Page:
Labor Court of Iserlohn: data breaches may lead to dissolution of the works council
By Order of 14 January 2020 (Case. 2 BV 5/19), the Labor Court of Iserlohn ruled that violations of the GDPR could lead to dissolution of the works council.
In the case, two companies in the automotive supplier industry which are partners in a joint venture petitioned the court to dissolve the works council. The petitioners had resolved to close a subsidiary after unsuccessful attempts at restructuring, upon which a conflict broke out with the company's works council. After all of the joint venture's employees were dismissed for operational reasons, the chairman of the works council sent out a message regarding this matter to multiple law firms and the union's legal services company containing a large quantity (more than 150 MB, or 921 pages) of internal company documents. The documents included copies of e-mails, case briefs, calendar extracts, official notices, invoices, conceptual drawings, requests for vacation time, contractual texts, presentations, product line concepts and much more. The recipients then proceeded to use the data e.g. in legal actions seeking protection against unfair dismissal.
The Labor Court of Iserlohn ruled that this extensive data transfer represented a gross breach of duty on the part of the works council in terms of § 23(1) of the Works Constitution Act (only in german) and therefore granted the employers' petition. It found that not only did the works council commit massive violations of data protection law, but that it had violated the principle of trust-based collaboration by exceeding its authority, and that, in and of itself, the methodical way in which it went about assembling this extensive collection of documents meant that a trust-based relationship between the works council and the employers was no longer possible. The court stated that the works council had no legal basis for collecting, analyzing and categorizing the documents in this way, or for transmitting the documents to third parties and rejected the works council's argument that transmitting the document to its attorneys of record was permissible because the recipients were subject to a professional duty of secrecy. First of all, the court's order points out that employees of the union's legal services company are considered "legal secretaries" and are therefore not subject to an attorney's duty of secrecy. The court also notes that, even insofar as attorneys were the recipients, the message had been sent not to them personally but to the general firm address, which is likewise problematic. Further aggravating matters, in the court's view, is the fact that the link included in the message for downloading the documents was not password-protected. The court therefore found that the group of recipients to whom the documents had ultimately been made available was neither limited nor controllable, and that this is particularly true for employees of the cloud provider and uninvolved third parties who may have come across the link by random chance. Because the data transfer had no basis in the Works Constitution Act, the court also found that the transmission violated the GDPR and stated that the works council had no legal basis whatsoever for processing the data in question, particularly for the transmission of customer data. The Labor Court of Iserlohn went on to state that the lack of judgment exhibited by the works council means that there is a continuing risk that sensitive documents will be disclosed to third parties. The court noted that the works council was "capable of anything" and that it had exhausted "all means, massively exceeding its authority."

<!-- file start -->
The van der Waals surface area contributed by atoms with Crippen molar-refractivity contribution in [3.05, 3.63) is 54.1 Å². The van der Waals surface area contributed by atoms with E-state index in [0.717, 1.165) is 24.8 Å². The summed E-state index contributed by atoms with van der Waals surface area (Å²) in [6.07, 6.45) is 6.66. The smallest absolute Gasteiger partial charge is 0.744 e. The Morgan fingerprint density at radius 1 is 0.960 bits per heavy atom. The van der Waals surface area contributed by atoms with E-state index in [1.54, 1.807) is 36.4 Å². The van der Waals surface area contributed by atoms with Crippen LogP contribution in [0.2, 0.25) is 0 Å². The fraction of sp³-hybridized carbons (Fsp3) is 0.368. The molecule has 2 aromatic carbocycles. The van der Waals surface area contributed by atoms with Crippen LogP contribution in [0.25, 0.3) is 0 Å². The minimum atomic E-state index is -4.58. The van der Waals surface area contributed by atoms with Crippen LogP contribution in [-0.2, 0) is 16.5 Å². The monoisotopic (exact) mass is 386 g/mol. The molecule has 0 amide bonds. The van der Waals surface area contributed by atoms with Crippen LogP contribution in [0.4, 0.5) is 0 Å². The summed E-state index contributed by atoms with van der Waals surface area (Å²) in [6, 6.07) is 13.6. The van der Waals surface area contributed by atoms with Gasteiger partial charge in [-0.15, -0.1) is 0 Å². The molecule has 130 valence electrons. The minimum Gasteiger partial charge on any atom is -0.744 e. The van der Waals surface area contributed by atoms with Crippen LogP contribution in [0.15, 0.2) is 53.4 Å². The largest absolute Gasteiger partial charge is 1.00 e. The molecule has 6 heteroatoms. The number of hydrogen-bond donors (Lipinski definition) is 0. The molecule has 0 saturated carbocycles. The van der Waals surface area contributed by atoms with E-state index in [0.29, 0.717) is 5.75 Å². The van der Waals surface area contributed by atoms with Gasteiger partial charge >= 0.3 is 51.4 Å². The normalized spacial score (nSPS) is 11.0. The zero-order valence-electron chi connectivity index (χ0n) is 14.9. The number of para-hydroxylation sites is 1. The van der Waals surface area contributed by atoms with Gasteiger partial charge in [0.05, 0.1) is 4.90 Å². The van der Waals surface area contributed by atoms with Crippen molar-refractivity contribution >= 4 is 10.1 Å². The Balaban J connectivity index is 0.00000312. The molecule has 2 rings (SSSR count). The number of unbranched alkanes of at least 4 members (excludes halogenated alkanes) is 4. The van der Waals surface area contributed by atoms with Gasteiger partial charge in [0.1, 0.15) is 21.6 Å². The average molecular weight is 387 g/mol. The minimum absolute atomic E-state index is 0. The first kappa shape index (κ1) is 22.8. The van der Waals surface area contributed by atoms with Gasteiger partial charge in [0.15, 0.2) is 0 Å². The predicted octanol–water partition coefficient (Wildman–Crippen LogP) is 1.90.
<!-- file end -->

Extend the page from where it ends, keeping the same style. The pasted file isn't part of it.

In conclusion, the ruling impressively demonstrates that the works council is not entitled to resort to any means which it finds to be sensible and justified in its handling of personal data, whether the data in question is customer data or the data of its own employees. Rather, the Works Constitution Act sets very narrow limits, particularly for the collection and transmission of internal company documents. Accordingly, compliance with data protection law is of increasing importance for both works councils and employers.